When business owners are shopping for a small business credit card, I encourage them to look for one that does not report the account on their personal credit reports. This helps separate your business and personal credit, and protects your personal credit scores from any damage if you carry a balance on that account.
Capital One is one of the top issuers of small business cards, and until recently, did not report business credit card account information to personal credit reporting agencies. (That’s unless you default – almost all will appear on your personal reports if you can’t pay.) But Capital One has changed its policy and has begun reporting those accounts to the three major personal credit reporting agencies, Equifax Experian and Trans Union. That means small business credit cards now appear just the same as personal cards on business owner’s credit reports.
If you carry little debt on your Capital One small business credit card and pay the bills on time, this change may not affect your credit scores, and may even help. But if your business, like many, is experiencing cash flow issues and carries a high balance relative to the credit limit, this account can hurt your credit scores. That’s true even if you pay on time.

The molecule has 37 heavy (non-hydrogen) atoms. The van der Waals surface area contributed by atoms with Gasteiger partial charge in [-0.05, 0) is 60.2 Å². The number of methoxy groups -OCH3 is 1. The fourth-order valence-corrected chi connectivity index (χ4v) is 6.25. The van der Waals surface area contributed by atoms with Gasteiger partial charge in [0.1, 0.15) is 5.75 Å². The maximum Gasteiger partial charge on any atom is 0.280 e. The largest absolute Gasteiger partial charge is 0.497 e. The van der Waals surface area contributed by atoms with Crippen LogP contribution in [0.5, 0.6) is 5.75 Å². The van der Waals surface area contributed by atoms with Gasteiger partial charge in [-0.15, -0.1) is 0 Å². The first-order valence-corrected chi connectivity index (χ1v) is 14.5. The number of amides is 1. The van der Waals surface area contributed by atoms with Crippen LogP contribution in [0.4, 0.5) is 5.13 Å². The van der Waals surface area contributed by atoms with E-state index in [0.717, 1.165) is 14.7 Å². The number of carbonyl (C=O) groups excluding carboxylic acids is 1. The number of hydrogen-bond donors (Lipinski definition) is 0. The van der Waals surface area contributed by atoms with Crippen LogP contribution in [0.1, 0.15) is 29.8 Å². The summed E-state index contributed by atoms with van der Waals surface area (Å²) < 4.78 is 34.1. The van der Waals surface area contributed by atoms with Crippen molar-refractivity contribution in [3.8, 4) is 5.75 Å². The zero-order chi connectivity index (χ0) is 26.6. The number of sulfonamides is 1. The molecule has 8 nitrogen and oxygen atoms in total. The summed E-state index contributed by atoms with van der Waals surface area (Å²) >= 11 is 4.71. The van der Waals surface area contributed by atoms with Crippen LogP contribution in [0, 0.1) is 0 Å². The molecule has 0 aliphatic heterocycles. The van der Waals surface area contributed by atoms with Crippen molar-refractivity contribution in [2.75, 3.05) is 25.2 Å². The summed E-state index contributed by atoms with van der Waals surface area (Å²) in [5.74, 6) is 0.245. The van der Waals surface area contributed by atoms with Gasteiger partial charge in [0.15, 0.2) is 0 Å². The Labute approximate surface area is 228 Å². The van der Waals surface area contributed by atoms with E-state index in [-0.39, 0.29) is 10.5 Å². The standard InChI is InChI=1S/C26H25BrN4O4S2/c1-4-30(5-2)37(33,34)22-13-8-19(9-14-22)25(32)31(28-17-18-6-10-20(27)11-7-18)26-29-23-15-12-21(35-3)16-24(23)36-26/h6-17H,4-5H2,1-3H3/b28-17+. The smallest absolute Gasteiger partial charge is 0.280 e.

Keep in mind that your ratio of balances to credit limits on your credit cards (your utilization ratio) is an important factor when calculating your credit scores. Ideally you want to keep your card balances at 10% or less of your available credit. That doesn’t leave you with a lot of room to spend or revolve, and will be especially hard on business owners who have seen other access to credit dry up.
As we all know by now, if your credit score dips, your other card issuers may drop your credit limits or raise your rates for future purchases – at least until the consumer protections of the Credit CARD Act go into effect in February 2010. (As of this writing, October 2009, Congress is considering moving the effective date up to December 2009). Even after that law goes into effect you can find yourself with higher rates for new purchases or loans, and less access to credit in general, if your scores are low.
I am against this change for a number of reasons, not the least of which is the fact that small business owners may have chose this card precisely for the reason that they want to separate their business and personal credit. To change the rules right during the middle of the worse credit crunch most business owners have seen is unfair at best. Secondly, businesses that are incorporated and run professionally are legally separate entities. Their credit histories should be separate if they pay their bills on time. (If you default then a personal guarantee kicks in, and the account will be reported as late on your personal credit.) And what about a business owner who is trying to get a mortgage or car loan? Should they personally pay a higher rate because of the businesses’ debt?